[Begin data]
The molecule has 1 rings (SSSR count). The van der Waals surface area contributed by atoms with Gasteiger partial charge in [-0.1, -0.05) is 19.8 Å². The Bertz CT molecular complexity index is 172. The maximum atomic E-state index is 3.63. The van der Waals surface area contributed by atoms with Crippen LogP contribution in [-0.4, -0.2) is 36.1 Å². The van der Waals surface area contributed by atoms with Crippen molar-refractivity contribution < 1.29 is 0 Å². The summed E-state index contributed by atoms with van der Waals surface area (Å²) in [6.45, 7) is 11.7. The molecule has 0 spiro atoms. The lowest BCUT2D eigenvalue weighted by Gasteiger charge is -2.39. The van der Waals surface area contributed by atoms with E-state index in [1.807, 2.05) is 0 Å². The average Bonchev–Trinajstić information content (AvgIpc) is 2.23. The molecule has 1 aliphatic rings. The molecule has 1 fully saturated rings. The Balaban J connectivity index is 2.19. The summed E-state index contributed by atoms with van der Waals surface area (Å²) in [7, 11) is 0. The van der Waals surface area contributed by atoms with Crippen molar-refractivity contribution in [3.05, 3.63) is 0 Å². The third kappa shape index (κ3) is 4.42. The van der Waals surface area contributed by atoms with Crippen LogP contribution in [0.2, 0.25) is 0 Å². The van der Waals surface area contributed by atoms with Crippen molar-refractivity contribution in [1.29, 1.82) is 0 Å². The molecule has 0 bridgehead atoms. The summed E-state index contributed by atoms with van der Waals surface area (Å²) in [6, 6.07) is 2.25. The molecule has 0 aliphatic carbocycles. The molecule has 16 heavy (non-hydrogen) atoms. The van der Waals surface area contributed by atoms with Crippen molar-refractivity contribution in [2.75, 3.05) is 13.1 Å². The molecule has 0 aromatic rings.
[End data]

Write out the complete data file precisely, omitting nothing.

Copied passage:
The molecule has 1 rings (SSSR count). The van der Waals surface area contributed by atoms with Gasteiger partial charge in [-0.1, -0.05) is 19.8 Å². The Bertz CT molecular complexity index is 172. The maximum atomic E-state index is 3.63. The van der Waals surface area contributed by atoms with Crippen LogP contribution in [-0.4, -0.2) is 36.1 Å². The van der Waals surface area contributed by atoms with Crippen molar-refractivity contribution < 1.29 is 0 Å². The summed E-state index contributed by atoms with van der Waals surface area (Å²) in [6.45, 7) is 11.7. The molecule has 0 spiro atoms. The lowest BCUT2D eigenvalue weighted by Gasteiger charge is -2.39. The van der Waals surface area contributed by atoms with E-state index in [1.807, 2.05) is 0 Å². The average Bonchev–Trinajstić information content (AvgIpc) is 2.23. The molecule has 1 aliphatic rings. The molecule has 1 fully saturated rings. The Balaban J connectivity index is 2.19. The summed E-state index contributed by atoms with van der Waals surface area (Å²) in [7, 11) is 0. The van der Waals surface area contributed by atoms with Crippen molar-refractivity contribution in [3.05, 3.63) is 0 Å². The third kappa shape index (κ3) is 4.42. The van der Waals surface area contributed by atoms with Crippen LogP contribution in [0.2, 0.25) is 0 Å². The van der Waals surface area contributed by atoms with Crippen molar-refractivity contribution in [1.29, 1.82) is 0 Å². The molecule has 0 bridgehead atoms. The summed E-state index contributed by atoms with van der Waals surface area (Å²) in [6, 6.07) is 2.25. The molecule has 0 aliphatic carbocycles. The molecule has 16 heavy (non-hydrogen) atoms. The van der Waals surface area contributed by atoms with Crippen molar-refractivity contribution in [2.75, 3.05) is 13.1 Å². The molecule has 0 aromatic rings.